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Global Gaming Expo Sheds Light on Table Game Technology

13 December 2006

Last month's Global Gaming Expo, the gambling's premier trade show which is held annually at the Las Vegas Convention Center, attracts in excess of 30,000 attendees during its 4-day run, the majority of them industry professionals anxious to see the new product lines manufacturers are unveiling.

Some 780 exhibitors from around the world, representing every technological aspect of gaming, including a gigantic pavilion reserved exclusively for food and beverage vendors, have the opportunity to showcase their products and services before the movers and shakers of the casino industry.

The exposition is to the gaming industry what the Auto Show is to the automotive industry. In addition to being a showcase for new product lines, the Expo is also an opportunity to reveal concepts and give visitors a glimpse into the future.

Based upon my personal observations, one of the dominant prevailing trends is movement toward electronic table game play. Any number of products featuring virtual dealers and electronic touch-screen player terminals were on display, running the gamut from roulette and blackjack to Texas Hold'em Poker.

My guess is there'll always be a demand for live dealers and traditional table games, but there is no doubt in my mind that electronic, computer-driven versions are going to make a sizable impact.

Many established gaming companies are already in on the ground level with the new technology and new ones are emerging all the time, but one of the developers leading the charge is Shuffle Master with corporate headquarters in Las Vegas, Nevada.

The company that made its mark in the industry more than a decade ago with its automatic card shuffling machines is blazing new frontiers with electronic and virtual table games, many of which you'll be playing in the near future as they receive regulatory approval in gaming jurisdictions around the country.

One of them, Rapid Roulette, is already a staple in casinos throughout Nevada. The game has even made its way to the Midwest at Caesar's in Indiana, Harrah's and the Horseshoe in Council Bluffs, Iowa, and Harrah's in North Kansas City, Missouri.

Rapid Roulette strikes a happy technological medium. It does not eliminate the need for a live dealer, nor does it take away a real spinning wheel with a ball. The table and the traditional color-coded roulette chips are replaced with video touch-screen player stations which surround the wheel. A dealer, stationed in the center of the playing area, spins the wheel and drops the ball.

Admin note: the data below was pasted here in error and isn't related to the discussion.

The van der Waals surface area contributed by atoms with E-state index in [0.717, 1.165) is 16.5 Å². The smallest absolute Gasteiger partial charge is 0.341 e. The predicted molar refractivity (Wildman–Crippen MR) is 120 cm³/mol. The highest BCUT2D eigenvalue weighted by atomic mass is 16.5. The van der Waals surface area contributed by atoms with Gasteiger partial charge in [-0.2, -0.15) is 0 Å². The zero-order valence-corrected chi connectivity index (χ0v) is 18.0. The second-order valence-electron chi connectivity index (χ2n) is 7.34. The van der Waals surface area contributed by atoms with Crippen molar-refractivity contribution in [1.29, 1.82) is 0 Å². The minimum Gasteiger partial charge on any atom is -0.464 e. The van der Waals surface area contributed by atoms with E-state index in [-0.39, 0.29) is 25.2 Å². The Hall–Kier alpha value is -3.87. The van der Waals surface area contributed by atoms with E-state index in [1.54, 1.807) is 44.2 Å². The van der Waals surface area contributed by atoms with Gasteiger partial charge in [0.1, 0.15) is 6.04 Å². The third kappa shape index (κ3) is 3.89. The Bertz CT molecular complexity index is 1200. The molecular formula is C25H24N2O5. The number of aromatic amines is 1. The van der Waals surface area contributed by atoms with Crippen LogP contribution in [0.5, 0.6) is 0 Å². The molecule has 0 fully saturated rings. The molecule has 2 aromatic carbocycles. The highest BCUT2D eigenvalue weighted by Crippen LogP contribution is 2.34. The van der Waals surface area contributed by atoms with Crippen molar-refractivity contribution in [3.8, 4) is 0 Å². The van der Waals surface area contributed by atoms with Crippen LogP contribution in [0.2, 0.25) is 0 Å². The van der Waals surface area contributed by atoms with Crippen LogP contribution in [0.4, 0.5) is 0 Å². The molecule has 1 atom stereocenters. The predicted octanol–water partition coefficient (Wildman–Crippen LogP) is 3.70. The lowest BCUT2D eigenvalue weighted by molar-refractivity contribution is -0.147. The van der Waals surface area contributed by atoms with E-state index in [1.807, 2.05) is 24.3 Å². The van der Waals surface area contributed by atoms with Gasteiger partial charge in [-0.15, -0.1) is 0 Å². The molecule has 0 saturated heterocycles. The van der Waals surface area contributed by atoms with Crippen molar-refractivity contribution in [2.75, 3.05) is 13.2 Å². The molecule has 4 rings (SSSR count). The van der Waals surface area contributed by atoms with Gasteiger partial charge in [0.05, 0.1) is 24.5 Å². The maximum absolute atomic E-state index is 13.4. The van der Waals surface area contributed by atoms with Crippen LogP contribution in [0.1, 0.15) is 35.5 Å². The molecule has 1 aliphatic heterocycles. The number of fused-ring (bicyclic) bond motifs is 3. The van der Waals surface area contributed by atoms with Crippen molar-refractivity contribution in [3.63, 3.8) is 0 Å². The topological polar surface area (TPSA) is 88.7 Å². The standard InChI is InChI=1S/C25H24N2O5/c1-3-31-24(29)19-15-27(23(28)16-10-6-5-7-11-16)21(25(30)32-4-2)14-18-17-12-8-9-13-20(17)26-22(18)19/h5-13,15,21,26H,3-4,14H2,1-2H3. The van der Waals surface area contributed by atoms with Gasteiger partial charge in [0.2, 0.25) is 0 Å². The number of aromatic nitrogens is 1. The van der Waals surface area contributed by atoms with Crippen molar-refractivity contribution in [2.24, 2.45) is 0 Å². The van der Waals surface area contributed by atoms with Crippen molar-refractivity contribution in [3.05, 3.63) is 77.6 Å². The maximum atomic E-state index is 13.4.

No more arms and elbows reaching across the felt layout to place bets. With Rapid Roulette you buy into the game with cash that the dealer "loads" up into your terminal. Then it's a matter of touching the computer-generated roulette table layout on your screen to make your bets. All wagers are settled as soon as the dealer confirms the winning number on a centralized computer monitor.

Casinos have embraced this 21st Century version of the gaming floor staple because it speeds up the action (as many as 50-60 games can be played per hour). Plus, as many as 12 people can play whereas eight players at the traditional table version made for a very crowded, uncomfortable and tedious process.

Players appear to gravitate to Rapid Roulette because there is still an interactive human element. It's also a very relaxing and comfortable playing environment. The game by its very nature is easy to play and understand. Besides, almost everyone these days is not intimidated by touch screen technology.

Other "Rapid Table Game" products from Shuffle Master include Rapid Sic Bo and Rapid Big Wheel, although neither has the broad distribution of Rapid Roulette. The company is also about to come out with Rapid Mini Baccarat.

John G. Brokopp

John G. Brokopp's gaming column appears in Chicago Sun Times (Chicago, Illinois), The Times (Northwest Indiana), The Quad City Times (Davenport, Iowa), The Courier News (Elgin, Illinois), The Gazette (Southwest Suburban Chicago) and Senior Wire (Denver, CO). He's also a regular contributor to The Colorado Gambler, Midwest Gaming & Travel, Casino Player and Strictly Slots. John possesses 28 years of experience as a professional handicapper, publicist, freelance writer, and casino gaming correspondent. He is also the author of two very popular books, The Insider’s Guide to Internet Gambling and Thrifty Gambling.

Books by John G. Brokopp:

> More Books By John G. Brokopp

John G. Brokopp
John G. Brokopp's gaming column appears in Chicago Sun Times (Chicago, Illinois), The Times (Northwest Indiana), The Quad City Times (Davenport, Iowa), The Courier News (Elgin, Illinois), The Gazette (Southwest Suburban Chicago) and Senior Wire (Denver, CO). He's also a regular contributor to The Colorado Gambler, Midwest Gaming & Travel, Casino Player and Strictly Slots. John possesses 28 years of experience as a professional handicapper, publicist, freelance writer, and casino gaming correspondent. He is also the author of two very popular books, The Insider’s Guide to Internet Gambling and Thrifty Gambling.

Books by John G. Brokopp:

> More Books By John G. Brokopp